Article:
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Doing It Right 

Outback Adventure Riders tread respectfully through nature


This story, dear readers, is like many of the tales I've shared with you over the years, a story within a story—this one about off road vehicles (ORVs). In this case it started out as a love/hate thing. What removed the hate part was the provider of the tale, Wade Bryant, and the fact that he and the drivers involved have a conscience, and are responsible for their actions.

Wade currently serves on the Oregon State Parks ATV advisory committee and grants sub committee. He's also a master instructor with Oregon ATV safety (4H-Oregon State University) working with youth and adults throughout the state. And if that's not enough for him to handle, he's also the director of the newly formed Oregon Outback Waypoints Association (OOWA).

Unfortunately, ORVs and their riders have not been my favorite elements in forest and field. Because my only experience with them and their riders over the years has always been on the negative side—everywhere I go researching this or that variety of wildlife I find obvious ruins left behind by irresponsible ORV riders.

The worst example was the historical golden eagle nest on West Butte; it failed over and over again because of ORVs running on a trail directly beneath the nest. (The BLM has, hopefully, got the ORVs to stay out of the nesting territory and other sensitive BLM wildlife closures as well.)

The recent example of a "tear-em-up" ORV rider took place at Cold Springs near Sisters, where some goofball went into the creek bed—and for all I could see—"just for the hell of it."

But that's all changed; through Wade, I have met a group of ORV riders who are doing it right, and having a wonderful time doing so: The Outback Adventure Riders of Bend.

Wade started these "outback" rides in 1997; the first one was from Gap Ranch to Sumpter, and Dave Kimball was along. They had no GPS tracking then, just paper maps. Dave and Wade connected over the years and they've both been working together since—Wade leads some rides and Dave leads some. It's now a team effort with invitations to the original core group of riders to join in the rides each year.  

This past October, Dave and six other Outback Adventure Riders—led by Wade this time—went off for a 705-mile "Guy Ride" for five days that took them through the Great Sandy Desert, juniper and wild and scenic sagebrush lands, and high mountain pine forests that few Oregonians can even imagine—and they did it without leaving a certified primitive road, or ORV trail, or tearing up wildlife habitat.

They began their trip at Hampton, and that first day rode across the Great Sandy Desert for a total distance of 120 miles, ending up at the old French Glenn Hotel where they had a hardy supper and spent the night.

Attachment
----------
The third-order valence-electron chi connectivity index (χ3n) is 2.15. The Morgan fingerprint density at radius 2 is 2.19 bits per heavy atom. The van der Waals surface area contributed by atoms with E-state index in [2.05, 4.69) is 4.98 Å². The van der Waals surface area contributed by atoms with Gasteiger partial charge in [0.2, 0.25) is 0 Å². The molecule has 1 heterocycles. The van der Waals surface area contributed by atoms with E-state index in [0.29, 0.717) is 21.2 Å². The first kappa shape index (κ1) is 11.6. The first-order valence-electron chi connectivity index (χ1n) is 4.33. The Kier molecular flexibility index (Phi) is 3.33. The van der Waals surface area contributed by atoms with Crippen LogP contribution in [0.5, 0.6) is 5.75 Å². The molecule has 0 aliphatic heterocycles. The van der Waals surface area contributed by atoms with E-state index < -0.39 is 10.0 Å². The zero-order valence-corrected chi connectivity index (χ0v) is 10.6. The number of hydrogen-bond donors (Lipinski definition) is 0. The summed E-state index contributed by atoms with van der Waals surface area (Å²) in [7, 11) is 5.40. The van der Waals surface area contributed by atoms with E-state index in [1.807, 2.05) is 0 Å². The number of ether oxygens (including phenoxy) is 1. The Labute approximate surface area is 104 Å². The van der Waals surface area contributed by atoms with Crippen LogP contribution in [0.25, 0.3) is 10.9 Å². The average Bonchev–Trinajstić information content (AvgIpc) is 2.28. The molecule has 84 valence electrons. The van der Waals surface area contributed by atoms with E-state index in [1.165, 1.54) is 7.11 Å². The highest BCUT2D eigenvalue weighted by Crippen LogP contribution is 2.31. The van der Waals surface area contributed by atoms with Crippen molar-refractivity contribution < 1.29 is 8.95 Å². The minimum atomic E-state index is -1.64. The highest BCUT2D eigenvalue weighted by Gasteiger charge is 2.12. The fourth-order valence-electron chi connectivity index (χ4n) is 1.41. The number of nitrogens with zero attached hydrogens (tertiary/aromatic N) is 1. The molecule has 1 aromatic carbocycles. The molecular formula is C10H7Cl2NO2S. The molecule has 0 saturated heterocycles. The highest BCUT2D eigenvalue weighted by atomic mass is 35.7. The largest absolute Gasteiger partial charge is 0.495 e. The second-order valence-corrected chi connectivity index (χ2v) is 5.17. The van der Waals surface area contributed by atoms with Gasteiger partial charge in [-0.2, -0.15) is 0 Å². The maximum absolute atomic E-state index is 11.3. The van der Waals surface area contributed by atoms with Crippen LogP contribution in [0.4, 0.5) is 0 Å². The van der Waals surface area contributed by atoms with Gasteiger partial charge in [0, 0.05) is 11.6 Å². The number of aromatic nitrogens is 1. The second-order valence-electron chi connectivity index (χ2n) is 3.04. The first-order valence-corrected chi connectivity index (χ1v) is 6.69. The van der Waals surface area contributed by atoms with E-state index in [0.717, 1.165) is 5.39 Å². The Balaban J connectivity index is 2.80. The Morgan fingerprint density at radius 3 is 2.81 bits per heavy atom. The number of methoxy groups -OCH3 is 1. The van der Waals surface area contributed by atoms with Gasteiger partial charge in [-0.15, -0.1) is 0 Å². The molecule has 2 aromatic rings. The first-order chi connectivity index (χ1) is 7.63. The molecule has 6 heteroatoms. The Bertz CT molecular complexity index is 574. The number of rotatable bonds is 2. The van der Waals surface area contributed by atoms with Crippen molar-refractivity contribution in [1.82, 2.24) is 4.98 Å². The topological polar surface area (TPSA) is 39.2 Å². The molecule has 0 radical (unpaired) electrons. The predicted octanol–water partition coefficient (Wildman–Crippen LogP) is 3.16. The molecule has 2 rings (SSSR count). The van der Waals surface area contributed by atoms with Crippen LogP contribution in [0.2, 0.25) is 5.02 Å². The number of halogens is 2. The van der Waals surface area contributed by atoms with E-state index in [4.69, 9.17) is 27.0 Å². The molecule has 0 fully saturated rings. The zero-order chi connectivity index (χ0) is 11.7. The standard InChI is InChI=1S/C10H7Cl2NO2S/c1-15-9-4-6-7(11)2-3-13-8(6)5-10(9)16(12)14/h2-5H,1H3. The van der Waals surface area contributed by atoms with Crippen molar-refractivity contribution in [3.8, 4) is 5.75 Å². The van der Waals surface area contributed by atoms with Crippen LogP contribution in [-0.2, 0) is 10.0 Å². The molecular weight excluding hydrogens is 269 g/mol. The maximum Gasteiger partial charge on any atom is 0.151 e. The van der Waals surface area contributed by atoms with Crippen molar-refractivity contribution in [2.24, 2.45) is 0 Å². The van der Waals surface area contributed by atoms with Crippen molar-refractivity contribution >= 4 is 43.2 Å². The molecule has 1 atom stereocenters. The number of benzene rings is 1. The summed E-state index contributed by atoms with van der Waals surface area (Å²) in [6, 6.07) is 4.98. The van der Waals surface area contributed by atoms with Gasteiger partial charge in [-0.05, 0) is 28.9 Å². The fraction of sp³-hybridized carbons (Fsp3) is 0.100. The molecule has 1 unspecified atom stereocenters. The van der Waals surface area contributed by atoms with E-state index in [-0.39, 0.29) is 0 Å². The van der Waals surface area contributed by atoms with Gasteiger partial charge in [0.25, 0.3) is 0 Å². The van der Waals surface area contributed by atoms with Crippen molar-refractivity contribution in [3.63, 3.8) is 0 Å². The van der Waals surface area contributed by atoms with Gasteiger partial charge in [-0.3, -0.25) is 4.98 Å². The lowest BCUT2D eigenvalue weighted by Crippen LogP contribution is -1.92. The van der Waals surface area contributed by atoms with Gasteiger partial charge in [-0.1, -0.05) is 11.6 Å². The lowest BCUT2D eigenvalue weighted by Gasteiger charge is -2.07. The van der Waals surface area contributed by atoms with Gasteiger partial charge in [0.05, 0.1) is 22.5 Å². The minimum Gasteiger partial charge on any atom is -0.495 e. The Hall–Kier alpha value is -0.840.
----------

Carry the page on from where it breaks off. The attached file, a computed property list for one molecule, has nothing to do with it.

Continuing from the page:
Day two found them up early and on the trail, headed for Lakeview, via Foster Flat. Foster Flat, if you haven't been there, is a high desert showcase. Foster Flat is a BIG—very big—2,960-acre alkali playa designated as a Research Natural Area by the BLM, and in the spring it is a plethora of beautiful Oregon Desert wildflowers. In October, the riders found all the wildflowers dried up, but sage grouse, other high desert birds, jackrabbits, pygmy rabbits, pronghorn sheep and wild horses were feeding on the leavings.

Day two also took the riders past one of Oregon's geological treasure lands, the Priday Agate Beds, home of the famous Priday Plume. Due to time retrains, the rider didn't stop at Sunstone Quarry, and when asked, Wade said, "No, we didn't do any digging," and then, with a bright smile, he added, "We need to go back there!"

Day three was an opportunity to take a quick jaunt down to Lilly Lake, adjacent to Goose Lake, which like Lake Abert is also drying up. Wade wanted to say, "Hey! I've driven an ORV from Oregon all the way to California!"

Day four the riders started out from Lakeview on the county road and headed up into the Fremont Winema National Forest. It was a brisk 24 degrees, and they rode on Forest Service roads over to Silver Lake. It was a nice sunny day that riders all look for, an enjoyable day to take in the scenery, which included a lunch break at the Bald Butte fire lookout.

Day five was a day that Wade will remember well. "We rode through some of the most beautiful pine stands I have ever seen," he said. Once they hit the trailhead at South Lava they rode the 50-inch ATV trails all the way to Alfalfa Curves Crossing—under Highway 20 near Millican.

Summing up the October ride, Dave had this to say: "To me, there is no better way to see and visit the outback—whether it be in the timber or the desolate desert—than riding an ORV. We sponsor this particular ride with a select few guys, to see and share new and old places, and do it for the camaraderie, fellowship and to spend time in the outdoors."           

"We typically camp on the trail and tell stories of the days events around the campfire. I enjoy doing this for the break from everyday life and to just be in the outback," he explained. "I have heard it said that ORVs interrupt or bother in some way the animals. I personally highly disagree. From the back of an ATV, I have seen nearly every animal that we have in this state."


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